• 1 Tablespoon water
  • 2-3 Tablespoons Zatarain's creole mustard
  • ½ teaspoon Zatarain's Big & Zesty creole seasoning
  1. In a large serving bowl, mix together all vegetables (or empty your salad mixes).
  2. In a small mixing bowl, whisk together mayonnaise, vinegar, water, creole mustard and seasoning.
  3. Slowly* add dressing to your cabbage mixture and toss to coat well.
  4. Cover and refrigerate for an hour before serving.
*I say add dressing slowly because cabbage size and salad mix bag size will vary. I'm not sure what you have in your kitchen. For this reason, I suggest you double your dressing batch and keep extras in the fridge. **Don't have Big&Zesty? use creole seasoning. **I haven't tried this with any other mustard; but if you can't find Zatarain's creole mustard, a coarse french mustard can be substituted.


    • Laura Fuentes says

      Hi Dawn! I just edited the recipe to reflect that. Thanks! Serves about 8-but also depends on the size of your roast. :)

  1. Dawn says

    This was so good – I halved the recipe since it was just for two people and it came out perfect. Doubled the dressing though – ha! Can never have enough of that :)

    Excellent recipe – very easy!!!

  2. says

    Your recipes look absolutely amazing. I am always looking for new recipes. I can’t wait to try the salmon bites, the pork sandwich and also the slaw dressing. I have book marked this page just so I don’t lose it.

  3. Keri says

    Thank you! I am an “everyday” jazzfester so I eat my fair share of Cochon de lait poboys. It is always my first stop. Made it for Mardi gras today. AWESOME. I’m not a recipie follower but I decided to give it a shot. (I make things up as I go along). I will print this out and make it again and again. My family is full if Cochon de lait freaks so they were very happy! Eating on right now on the neutral ground!

    • Laura Fuentes says

      This makes me SO happy to hear Keri! Happy Mardi Gras to you and your family! Wait till you see the crawfish bread… that recipe is coming to the blog in a couple of weeks :)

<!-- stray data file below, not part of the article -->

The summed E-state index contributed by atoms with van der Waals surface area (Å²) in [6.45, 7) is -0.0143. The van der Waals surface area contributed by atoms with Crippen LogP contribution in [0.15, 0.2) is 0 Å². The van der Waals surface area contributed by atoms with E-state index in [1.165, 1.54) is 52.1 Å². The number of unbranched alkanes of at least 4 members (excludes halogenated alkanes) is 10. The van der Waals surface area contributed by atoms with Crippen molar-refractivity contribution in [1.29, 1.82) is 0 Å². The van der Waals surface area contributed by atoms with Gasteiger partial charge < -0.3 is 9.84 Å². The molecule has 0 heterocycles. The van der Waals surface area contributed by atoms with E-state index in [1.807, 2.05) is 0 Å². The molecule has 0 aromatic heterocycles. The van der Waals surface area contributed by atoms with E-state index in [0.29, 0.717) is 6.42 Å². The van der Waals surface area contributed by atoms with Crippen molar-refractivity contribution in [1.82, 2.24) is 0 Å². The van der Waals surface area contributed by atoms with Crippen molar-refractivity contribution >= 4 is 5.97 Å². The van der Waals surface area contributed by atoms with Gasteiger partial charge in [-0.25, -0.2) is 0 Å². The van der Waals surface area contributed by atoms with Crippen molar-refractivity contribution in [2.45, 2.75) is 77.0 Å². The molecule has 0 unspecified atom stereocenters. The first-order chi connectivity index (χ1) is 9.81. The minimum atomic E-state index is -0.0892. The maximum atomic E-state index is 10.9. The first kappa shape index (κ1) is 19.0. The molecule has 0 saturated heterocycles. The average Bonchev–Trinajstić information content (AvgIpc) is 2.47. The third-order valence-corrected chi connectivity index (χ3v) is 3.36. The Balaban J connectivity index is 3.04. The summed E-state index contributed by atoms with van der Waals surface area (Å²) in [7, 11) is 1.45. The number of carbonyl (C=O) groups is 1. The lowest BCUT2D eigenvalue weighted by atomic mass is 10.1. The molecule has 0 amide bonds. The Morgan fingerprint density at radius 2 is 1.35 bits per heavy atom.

4. Barbara G says

    Thank you, thank you, thank you! I can now stop trying to replicate this recipe just to be disappointed and missing NOLA even more! Been to jazz fest 29 years and it’s always my first stop before heading to Economy Hall! Just made it for family reunion and was fabulous! I did add some sugar to the cole slaw! Hope to run into you next fest–look for the second liner’s in Economy Hall!

    • Laura Fuentes says

      My pleasure Barbara!! I know how difficult it can be to try to replicate the flavor of a beloved jazzfest dish!! So glad this was a hit at your family reunion! Most importantly, thank you for stopping by and letting me know that everyone enjoyed it. :)

  5. Tesla4all says

    Bigg Thanks!!.. Gonna give this a swing … I tried one of these at fqf a few years ago and nearly hit the ground when my knees buckled!…

  6. Janice says

    We just finished your delightful pork sandwiches. After the pork was finished cooking in the slow cooker, I strain the remaining liquid then poured it into a saucepan and boiled it for 5 – 10 minutes until it was slightly thickened and reduced by about half. I then poured it over the shredded meat and seasoned it with a tiny bit more salt and pepper. The pork was just lovely; so flavorful and moist. Probably one of my favorite pulled pork recipes (if not #1). I kept picking at as I put away the small amount of leftovers! The coleslaw was good too, however, this was our first experience with Creole Coleslaw and we found it a little too strong for our taste. The next time we make the pork we might wimp out and have regular coleslaw. Thank you so much for the awesome recipe.

    • Laura Fuentes says

      I’m so glad you liked the pork recipe Janice! It’s my favorite as well. I am delighted that you enjoyed it! the creole slaw is a tad strong… but the sandwiches will work with regular slaw as well too.